Tropical Weather Outlook

The National Hurricane Center is closely monitoring an area of showers and thunderstorms located in the western tropical Atlantic, about 100 miles east-northeast of Barbados. This area of disturbed weather is associated with an area of low pressure and it continues to show signs of organization. However, recent satellite wind data indicates the system currently lacks a well-defined center. Nevertheless, environmental conditions are expected to remain conducive for additional development, and a tropical depression is likely to form here later today or tonight while the low moves west-northwestward at 10 to 15 mph. The disturbance is forecast to move through portions of the Lesser Antilles tonight, the Virgin Islands and Puerto Rico on Tuesday, and Hispaniola on Wednesday. Tropical storm watches or warnings could be required this afternoon with shorter-than-normal lead times for portions of the Lesser Antilles, the Virgin Islands, and Puerto Rico.  In addition, heavy rains and flooding are likely for the Leeward Islands, Virgin Islands, and Puerto Rico. NHC forecasters are giving this system a high chance (an 80 percent chance) for tropical development over the next 48 hours.

It’s too early to have any confidence on where this system will move once in the eastern Gulf of Mexico. Stay tuned for further updates.


NOAA/Colorado State University/RAMMB 08/09/21 1:40 pm CDT

For the past couple of days, forecasters have also been monitoring an area of showers and thunderstorms located several hundred miles east of the Lesser Antilles. Recent satellite images show the showers and thunderstorms associated with this system have diminished as environmental conditions have become unfavorable. Development of this system is no longer expected. NHC forecasters are now giving this system a zero chance for tropical development over the next 5 days.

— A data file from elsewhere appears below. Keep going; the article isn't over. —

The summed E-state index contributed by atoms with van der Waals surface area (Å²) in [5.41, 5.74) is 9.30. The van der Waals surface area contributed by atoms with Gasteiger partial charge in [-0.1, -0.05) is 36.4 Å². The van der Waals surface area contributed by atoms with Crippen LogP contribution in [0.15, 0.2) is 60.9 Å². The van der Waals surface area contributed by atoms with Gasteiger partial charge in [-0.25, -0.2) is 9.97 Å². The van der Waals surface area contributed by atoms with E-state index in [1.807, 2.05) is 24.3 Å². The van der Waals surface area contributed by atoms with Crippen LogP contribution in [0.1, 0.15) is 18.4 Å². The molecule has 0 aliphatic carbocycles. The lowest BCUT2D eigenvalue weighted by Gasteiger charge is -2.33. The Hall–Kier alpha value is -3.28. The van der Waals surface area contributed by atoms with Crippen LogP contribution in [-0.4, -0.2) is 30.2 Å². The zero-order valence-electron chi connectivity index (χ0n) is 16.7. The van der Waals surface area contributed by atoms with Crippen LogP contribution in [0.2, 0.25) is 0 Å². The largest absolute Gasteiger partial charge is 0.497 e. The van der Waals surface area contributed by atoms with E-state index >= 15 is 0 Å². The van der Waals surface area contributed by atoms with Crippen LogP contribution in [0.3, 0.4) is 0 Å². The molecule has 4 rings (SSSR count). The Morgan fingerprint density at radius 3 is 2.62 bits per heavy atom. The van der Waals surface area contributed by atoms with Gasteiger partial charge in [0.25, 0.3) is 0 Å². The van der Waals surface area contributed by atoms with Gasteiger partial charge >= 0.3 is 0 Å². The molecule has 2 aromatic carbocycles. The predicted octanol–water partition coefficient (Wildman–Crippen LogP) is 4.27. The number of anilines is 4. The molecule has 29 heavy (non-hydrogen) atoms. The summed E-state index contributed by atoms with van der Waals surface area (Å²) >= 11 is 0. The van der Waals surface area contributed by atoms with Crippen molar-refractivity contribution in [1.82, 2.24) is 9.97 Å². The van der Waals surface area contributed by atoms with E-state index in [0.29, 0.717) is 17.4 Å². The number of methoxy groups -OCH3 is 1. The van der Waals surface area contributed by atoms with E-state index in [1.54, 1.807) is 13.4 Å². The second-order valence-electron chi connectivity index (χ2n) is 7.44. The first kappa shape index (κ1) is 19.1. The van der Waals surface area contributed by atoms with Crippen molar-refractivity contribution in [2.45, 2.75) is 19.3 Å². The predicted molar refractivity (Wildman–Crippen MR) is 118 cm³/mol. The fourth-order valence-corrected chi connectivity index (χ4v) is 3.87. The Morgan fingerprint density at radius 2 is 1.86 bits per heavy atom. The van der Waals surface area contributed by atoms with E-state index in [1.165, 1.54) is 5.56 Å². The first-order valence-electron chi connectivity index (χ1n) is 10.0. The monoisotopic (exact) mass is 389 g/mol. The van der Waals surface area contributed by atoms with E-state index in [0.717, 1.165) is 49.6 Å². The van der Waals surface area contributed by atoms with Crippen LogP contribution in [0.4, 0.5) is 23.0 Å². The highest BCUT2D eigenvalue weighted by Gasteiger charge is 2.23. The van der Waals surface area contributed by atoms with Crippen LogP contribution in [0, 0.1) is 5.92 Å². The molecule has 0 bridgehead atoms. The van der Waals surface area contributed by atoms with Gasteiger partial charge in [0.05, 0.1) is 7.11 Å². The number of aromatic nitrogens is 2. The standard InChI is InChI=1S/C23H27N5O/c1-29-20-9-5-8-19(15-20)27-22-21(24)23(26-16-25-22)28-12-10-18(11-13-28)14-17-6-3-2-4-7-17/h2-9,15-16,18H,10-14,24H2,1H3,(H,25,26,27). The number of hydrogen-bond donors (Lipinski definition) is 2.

Elsewhere across the tropical Atlantic, there are no systems in place which pose a threat for tropical development over the next 5 days.

Don’t Miss the Perseid Meteor Shower this Week

With the Moon just days past new and setting around 10 pm, the stage is set for a splendid show of the annual Perseid meteor shower this week. The shower is predicted to reach its peak Wednesday, Thursday and Friday nights, August 11-13. Most observers under good and dark skies may be able to see close to 50 meteors per hour but about half that number from areas that are light-polluted or under cover of wildfire smoke. To maximize your shower enjoyment, find as dark a site as possible.

A modest number of Perseids will be visible starting around 10 pm local time, when the radiant reaches 20° altitude in the northeastern sky. But the later you stay up the more you’ll see: The hours between 2–4:30 a.m. are typically best. That’s when the radiant climbs highest, and the fewest meteors are cut off by the horizon. After midnight, the Earth also rotates into the direction of the meteor stream, which increases the relative velocity at which meteoroids strike the atmosphere, pumping up their brightness, visibility, and number.

Bob